| This article was originally published
in the Hartford
"Increasingly, Americans are a people without history with
only memory, which means a people poorly prepared for what is inevitable
about life – tragedy, sadness, moral ambiguity – and therefore a
people reluctant to engage difficult ethical issues." – Elliot
Gorn, "Professing History: Distinguishing Between Memory and
Past," Chronicle of Higher Education (April
Between August 2002 and October 2002 President Bush successfully drummed
up a war fever in America designed to topple Iraqi Dictator Saddam
Hussein, alleged to be the possessor of weapons of mass destruction
that he planned to use on America.
Bush did so without providing the evidence, the costs, the "why
now" explanation, or long-term implications of such a war, yet
still received the United States Congress' virtual declaration of war
for a historically unprecedented pre-emptive strike. And even now,
the Congress and just about all of the nation's media outlets have
still refused to demand answers to the hard questions about what has
been taking place in Iraq. Only a society accustomed to war – and predisposed
to the use of war and violence – would accept war so quickly.
When all of President Bush's explanations for the American invasion
of Iraq crashed, he quickly shifted to the time-tested American "just-war" rationale
for war – America had to liberate an oppressed people and help them
create liberty and democracy. This has been an American claim – and
cultural ideal – since the War of 1812.
The development and use by Americans of the "just-war ideology," intriguingly,
is one of the major themes in a significant new reinterpretation of
the 400-year American historical experience. In Dominion of War:
Empire and Liberty in North America , 1500-2000 (Viking Press,
2005), by two prize-winning historians, Fred Anderson and Andrew Cayton,
the authors say: "We construct a history of North America that
emphasizes wars and their effects and stresses the 'centrality' of
imperial ambition to the development of the United States."
Americans should "see the imperialist adventures of 1812 [war
with England], 1846 [war with Mexico], and 1898 [war with Spain], and
the wars of liberation that began in 1775 [the Revolution], 1861 [the
Civil War], and 1941 [World War II] as related." They continue: "our
purpose" is to emphasize "the importance of the wars Americans
have fought less to preserve liberty than to extend the power of the
United States in the name of liberty."
Pointing up the book's contemporary relevance, they write, "To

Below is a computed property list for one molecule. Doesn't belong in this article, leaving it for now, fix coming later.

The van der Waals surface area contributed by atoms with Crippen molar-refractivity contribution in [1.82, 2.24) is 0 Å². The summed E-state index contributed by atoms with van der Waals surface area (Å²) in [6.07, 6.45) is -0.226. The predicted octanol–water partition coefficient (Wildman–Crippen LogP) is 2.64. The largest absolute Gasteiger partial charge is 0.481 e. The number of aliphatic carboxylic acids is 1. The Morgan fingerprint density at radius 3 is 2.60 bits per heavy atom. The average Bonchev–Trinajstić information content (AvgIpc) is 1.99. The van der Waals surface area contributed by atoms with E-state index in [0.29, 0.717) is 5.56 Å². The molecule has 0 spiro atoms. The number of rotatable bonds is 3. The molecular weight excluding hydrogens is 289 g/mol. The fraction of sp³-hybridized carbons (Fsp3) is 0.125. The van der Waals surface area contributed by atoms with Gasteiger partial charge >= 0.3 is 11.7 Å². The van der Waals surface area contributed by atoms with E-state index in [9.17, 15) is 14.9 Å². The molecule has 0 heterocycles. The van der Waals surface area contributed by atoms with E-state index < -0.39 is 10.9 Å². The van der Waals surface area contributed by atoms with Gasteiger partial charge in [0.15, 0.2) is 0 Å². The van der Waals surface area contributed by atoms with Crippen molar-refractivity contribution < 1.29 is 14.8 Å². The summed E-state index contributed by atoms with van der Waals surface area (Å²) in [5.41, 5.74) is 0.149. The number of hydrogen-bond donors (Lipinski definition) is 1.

this day the tendency persists ... to justify war as an altruistic
determination to rid the world of tyrannies that would crush the human
War and imperial expansion, they argue in this engrossing and highly
readable 420-page volume, have been the "central engine" of
American economic, social and cultural development, but Americans still
tenaciously retain the self-image of being a peace-loving people, who
only respond to attacks upon them: indeed, "Americans ... constructed
their conquest of North America as a collective sacrifice in the service
of human liberty."
As a peace-loving people, "it is an article of faith that their
wars have been forced upon them by those who would destroy their freedom," and
thus, "Americans tend to believe that by winning wars, they made
the world a better, safer, freer place."
This book is the first work by professional historians in more than
a generation to organize America's historical experience around war,
republicanism and imperialism. During the 1960s and early 1970s, a
small group of historians led by William Appleman Williams and Walter
LaFeber (who Anderson and Cayton praise) raised precisely this issue
in their books, largely in response to claims by presidents Kennedy,
Johnson, Nixon and Ford that the Vietnam War was to free the Vietnamese
people from oppression and give them freedom and democracy. But these
works were rejected by most college- and university-affiliated professional
historians, who were concerned, while American soldiers were dying,
about being tainted as "unpatriotic" during
a major war.
Sadly, this avoidance of America's darker side – or more accurately,
America's historical similarity to all other major nations – still
continues and this book exhibits some of those tendencies.
Organizing the book around the lives and careers of eight men, five
of whom were great American military figures, Samuel de Champlain,